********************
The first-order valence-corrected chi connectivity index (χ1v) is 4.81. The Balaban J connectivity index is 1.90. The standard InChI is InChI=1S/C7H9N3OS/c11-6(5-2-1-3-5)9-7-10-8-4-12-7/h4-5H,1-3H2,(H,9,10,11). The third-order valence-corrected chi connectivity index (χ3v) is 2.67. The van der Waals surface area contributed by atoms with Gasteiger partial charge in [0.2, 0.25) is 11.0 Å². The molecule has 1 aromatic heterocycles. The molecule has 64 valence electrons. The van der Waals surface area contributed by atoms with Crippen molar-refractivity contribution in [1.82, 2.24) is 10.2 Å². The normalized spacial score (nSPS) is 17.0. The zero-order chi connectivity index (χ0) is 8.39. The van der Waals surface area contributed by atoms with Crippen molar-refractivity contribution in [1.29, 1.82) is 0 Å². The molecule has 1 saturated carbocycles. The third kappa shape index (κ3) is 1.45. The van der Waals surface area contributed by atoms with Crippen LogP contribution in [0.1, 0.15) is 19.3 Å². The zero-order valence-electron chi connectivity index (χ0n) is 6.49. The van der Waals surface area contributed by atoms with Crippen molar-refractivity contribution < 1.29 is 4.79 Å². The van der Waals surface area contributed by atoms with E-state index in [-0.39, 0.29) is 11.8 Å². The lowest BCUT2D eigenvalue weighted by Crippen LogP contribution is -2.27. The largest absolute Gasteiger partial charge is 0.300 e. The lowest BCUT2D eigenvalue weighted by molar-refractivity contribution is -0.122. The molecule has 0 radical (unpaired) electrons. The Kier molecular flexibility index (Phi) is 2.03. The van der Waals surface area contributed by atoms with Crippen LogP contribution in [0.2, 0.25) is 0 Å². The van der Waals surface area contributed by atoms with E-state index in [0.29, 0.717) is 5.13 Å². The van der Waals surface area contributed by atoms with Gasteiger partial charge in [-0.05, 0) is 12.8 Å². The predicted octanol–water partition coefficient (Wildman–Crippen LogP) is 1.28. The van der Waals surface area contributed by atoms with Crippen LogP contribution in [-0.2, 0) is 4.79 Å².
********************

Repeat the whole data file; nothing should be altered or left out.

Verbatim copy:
The first-order valence-corrected chi connectivity index (χ1v) is 4.81. The Balaban J connectivity index is 1.90. The standard InChI is InChI=1S/C7H9N3OS/c11-6(5-2-1-3-5)9-7-10-8-4-12-7/h4-5H,1-3H2,(H,9,10,11). The third-order valence-corrected chi connectivity index (χ3v) is 2.67. The van der Waals surface area contributed by atoms with Gasteiger partial charge in [0.2, 0.25) is 11.0 Å². The molecule has 1 aromatic heterocycles. The molecule has 64 valence electrons. The van der Waals surface area contributed by atoms with Crippen molar-refractivity contribution in [1.82, 2.24) is 10.2 Å². The normalized spacial score (nSPS) is 17.0. The zero-order chi connectivity index (χ0) is 8.39. The van der Waals surface area contributed by atoms with Crippen molar-refractivity contribution in [1.29, 1.82) is 0 Å². The molecule has 1 saturated carbocycles. The third kappa shape index (κ3) is 1.45. The van der Waals surface area contributed by atoms with Crippen LogP contribution in [0.1, 0.15) is 19.3 Å². The zero-order valence-electron chi connectivity index (χ0n) is 6.49. The van der Waals surface area contributed by atoms with Crippen molar-refractivity contribution < 1.29 is 4.79 Å². The van der Waals surface area contributed by atoms with E-state index in [-0.39, 0.29) is 11.8 Å². The lowest BCUT2D eigenvalue weighted by Crippen LogP contribution is -2.27. The largest absolute Gasteiger partial charge is 0.300 e. The lowest BCUT2D eigenvalue weighted by molar-refractivity contribution is -0.122. The molecule has 0 radical (unpaired) electrons. The Kier molecular flexibility index (Phi) is 2.03. The van der Waals surface area contributed by atoms with Crippen LogP contribution in [0.2, 0.25) is 0 Å². The van der Waals surface area contributed by atoms with E-state index in [0.29, 0.717) is 5.13 Å². The van der Waals surface area contributed by atoms with Gasteiger partial charge in [-0.05, 0) is 12.8 Å². The predicted octanol–water partition coefficient (Wildman–Crippen LogP) is 1.28. The van der Waals surface area contributed by atoms with Crippen LogP contribution in [-0.2, 0) is 4.79 Å².